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Concerns about missing guns at O'Hare

Monday, August 14, 2006

Many people are trying to adjust to the changes of what you can take in your carry-on bags when you fly. There are now questions about how secure the checked luggage is, and we're learning that several guns were stolen from checked bags months ago.

The issue of what happens to guns in checked baggage has so concerned Chicago's Fraternal Order of Police the union has issued an advisory to its members to be wary of United Airlines.

Since the first of the year, about a half dozen guns have disappeared from baggage checked and screened at United.

When a handgun is packed in a checked bag, the owner must alert the airline at the check-in counter. There is paperwork to be completed, and the unloaded weapon must be stored in a locked container separate from its ammunition.

From the counter, the bag moves immediately to one of the large nearby x-ray machines operated by the transportation security administration and when the screener presumably sees the weapon's image, the paperwork explains why it's in the bag and on what aircraft it will be carried.

A spokesperson says that's when the T.S.A.'s involvement ends. From that point, it's the responsibility of airline employees, all of whom have undergone criminal background checks, to get the armed bag onto the right aircraft.

"All employees with a badge in certain areas of the airport are again employees that have been vetted and have undergone criminal background checks as well as extensive criminal history checks. They are fingerprinted, and the T.S.A. has increased the criminal background checks for these individuals on an ongoing basis."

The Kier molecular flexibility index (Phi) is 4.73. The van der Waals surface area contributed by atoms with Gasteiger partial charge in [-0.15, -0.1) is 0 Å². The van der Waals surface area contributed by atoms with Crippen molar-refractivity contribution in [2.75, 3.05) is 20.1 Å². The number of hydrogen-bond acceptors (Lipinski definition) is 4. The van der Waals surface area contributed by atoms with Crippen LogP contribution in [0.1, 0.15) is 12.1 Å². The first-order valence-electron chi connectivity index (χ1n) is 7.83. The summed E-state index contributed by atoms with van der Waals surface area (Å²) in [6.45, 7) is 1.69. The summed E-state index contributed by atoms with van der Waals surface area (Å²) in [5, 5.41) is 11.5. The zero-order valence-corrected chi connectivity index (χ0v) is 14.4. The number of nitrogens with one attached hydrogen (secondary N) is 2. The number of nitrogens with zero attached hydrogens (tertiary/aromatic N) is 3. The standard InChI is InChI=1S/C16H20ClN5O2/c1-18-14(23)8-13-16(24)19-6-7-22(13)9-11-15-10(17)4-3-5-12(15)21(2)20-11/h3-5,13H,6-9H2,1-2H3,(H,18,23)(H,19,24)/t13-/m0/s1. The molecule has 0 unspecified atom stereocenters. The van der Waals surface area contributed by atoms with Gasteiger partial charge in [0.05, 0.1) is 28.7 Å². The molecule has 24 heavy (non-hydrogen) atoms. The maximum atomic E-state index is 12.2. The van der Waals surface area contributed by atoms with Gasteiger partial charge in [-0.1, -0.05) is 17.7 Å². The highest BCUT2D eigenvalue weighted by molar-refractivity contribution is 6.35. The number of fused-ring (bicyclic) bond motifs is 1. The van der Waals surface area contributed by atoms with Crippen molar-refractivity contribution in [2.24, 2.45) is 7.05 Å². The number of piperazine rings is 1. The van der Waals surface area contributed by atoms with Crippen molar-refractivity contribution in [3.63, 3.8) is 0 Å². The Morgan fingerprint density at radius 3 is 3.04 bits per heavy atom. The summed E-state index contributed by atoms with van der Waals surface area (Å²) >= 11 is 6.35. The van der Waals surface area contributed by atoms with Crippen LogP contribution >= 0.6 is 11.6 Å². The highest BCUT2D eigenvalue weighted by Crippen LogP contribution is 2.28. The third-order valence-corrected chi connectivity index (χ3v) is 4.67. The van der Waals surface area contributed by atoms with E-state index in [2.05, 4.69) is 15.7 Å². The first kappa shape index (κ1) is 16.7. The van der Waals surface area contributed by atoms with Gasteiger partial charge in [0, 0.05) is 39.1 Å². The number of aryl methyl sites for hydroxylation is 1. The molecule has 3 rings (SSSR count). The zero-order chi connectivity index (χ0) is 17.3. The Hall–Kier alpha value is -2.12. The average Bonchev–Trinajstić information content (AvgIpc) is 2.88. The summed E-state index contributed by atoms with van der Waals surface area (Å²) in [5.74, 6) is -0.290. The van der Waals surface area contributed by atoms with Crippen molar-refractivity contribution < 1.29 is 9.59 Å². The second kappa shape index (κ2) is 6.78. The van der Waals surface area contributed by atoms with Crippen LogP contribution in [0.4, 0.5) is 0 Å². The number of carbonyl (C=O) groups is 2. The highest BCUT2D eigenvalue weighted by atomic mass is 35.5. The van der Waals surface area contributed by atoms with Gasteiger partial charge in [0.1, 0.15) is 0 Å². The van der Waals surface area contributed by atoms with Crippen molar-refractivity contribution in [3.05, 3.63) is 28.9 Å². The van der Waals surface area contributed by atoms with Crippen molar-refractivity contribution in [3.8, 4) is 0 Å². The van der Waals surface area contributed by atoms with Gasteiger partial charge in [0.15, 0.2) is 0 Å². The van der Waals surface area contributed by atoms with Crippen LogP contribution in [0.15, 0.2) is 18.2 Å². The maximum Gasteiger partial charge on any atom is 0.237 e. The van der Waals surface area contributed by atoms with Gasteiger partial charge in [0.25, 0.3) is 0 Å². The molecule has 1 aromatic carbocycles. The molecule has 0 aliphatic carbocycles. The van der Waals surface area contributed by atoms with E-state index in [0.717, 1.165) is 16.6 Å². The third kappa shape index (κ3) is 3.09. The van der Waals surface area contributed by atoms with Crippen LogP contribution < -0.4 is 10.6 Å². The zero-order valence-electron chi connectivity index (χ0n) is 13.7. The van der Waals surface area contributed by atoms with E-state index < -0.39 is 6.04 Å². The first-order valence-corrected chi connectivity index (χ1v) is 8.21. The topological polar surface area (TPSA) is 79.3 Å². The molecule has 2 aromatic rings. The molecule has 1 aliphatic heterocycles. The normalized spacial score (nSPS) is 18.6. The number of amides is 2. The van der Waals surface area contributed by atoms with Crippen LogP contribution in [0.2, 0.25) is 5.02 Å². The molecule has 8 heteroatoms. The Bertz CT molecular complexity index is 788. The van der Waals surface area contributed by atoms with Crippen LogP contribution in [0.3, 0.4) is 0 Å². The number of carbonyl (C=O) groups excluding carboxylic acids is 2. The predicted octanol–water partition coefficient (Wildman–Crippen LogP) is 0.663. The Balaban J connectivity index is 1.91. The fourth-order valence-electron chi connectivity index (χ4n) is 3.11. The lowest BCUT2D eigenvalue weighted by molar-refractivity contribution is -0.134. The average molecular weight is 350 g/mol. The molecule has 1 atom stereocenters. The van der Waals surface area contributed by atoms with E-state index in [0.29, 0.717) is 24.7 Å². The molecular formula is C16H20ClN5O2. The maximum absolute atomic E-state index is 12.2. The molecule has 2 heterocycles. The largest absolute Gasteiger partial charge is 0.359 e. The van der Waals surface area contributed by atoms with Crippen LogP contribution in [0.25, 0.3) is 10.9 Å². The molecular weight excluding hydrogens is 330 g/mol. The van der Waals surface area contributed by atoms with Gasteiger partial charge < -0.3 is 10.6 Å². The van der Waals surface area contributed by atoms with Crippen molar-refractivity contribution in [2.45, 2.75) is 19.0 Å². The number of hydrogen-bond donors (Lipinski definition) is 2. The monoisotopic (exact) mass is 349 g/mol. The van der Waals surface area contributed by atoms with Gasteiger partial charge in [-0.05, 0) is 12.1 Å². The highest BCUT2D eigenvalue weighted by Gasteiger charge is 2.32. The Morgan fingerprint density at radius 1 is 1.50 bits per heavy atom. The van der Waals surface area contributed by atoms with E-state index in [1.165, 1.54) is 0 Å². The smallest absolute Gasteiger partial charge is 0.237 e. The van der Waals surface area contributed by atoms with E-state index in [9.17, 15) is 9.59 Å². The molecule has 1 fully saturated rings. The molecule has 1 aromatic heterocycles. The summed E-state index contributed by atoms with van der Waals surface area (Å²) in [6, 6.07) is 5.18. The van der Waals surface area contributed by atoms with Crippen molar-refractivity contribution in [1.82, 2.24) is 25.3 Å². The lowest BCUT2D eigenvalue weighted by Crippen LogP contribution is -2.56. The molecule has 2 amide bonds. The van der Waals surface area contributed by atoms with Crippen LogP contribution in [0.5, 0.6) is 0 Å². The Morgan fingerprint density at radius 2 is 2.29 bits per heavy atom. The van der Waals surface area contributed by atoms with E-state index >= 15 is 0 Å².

It is undetermined whether all the guns reported missing at O'Hare were stolen there or at their destination airports. In Chicago, the only people who would know a gun is packed in a particular piece of luggage would work either for the T.S.A. or for the airline that checked the bag.

Many baggage handlers hired by United said they are dissatisfied with their working conditions and pay. They are paid about $7 an hour and do not receive tips and complain they have not had a raise in years.

ABC7 News was told that earlier this year the F.B.I. conducted interviews at terminal one at O'Hare as part of its investigation. So far, there have not been any arrests.

One estimate from American Airlines is that checked baggage is up 30% since is advent of the new restrictions on carry-ons. So, a lot of people are concerned about what happens to their bags once they leave their sight. And not only guns but anything that might be in those bags that used to be carried on.

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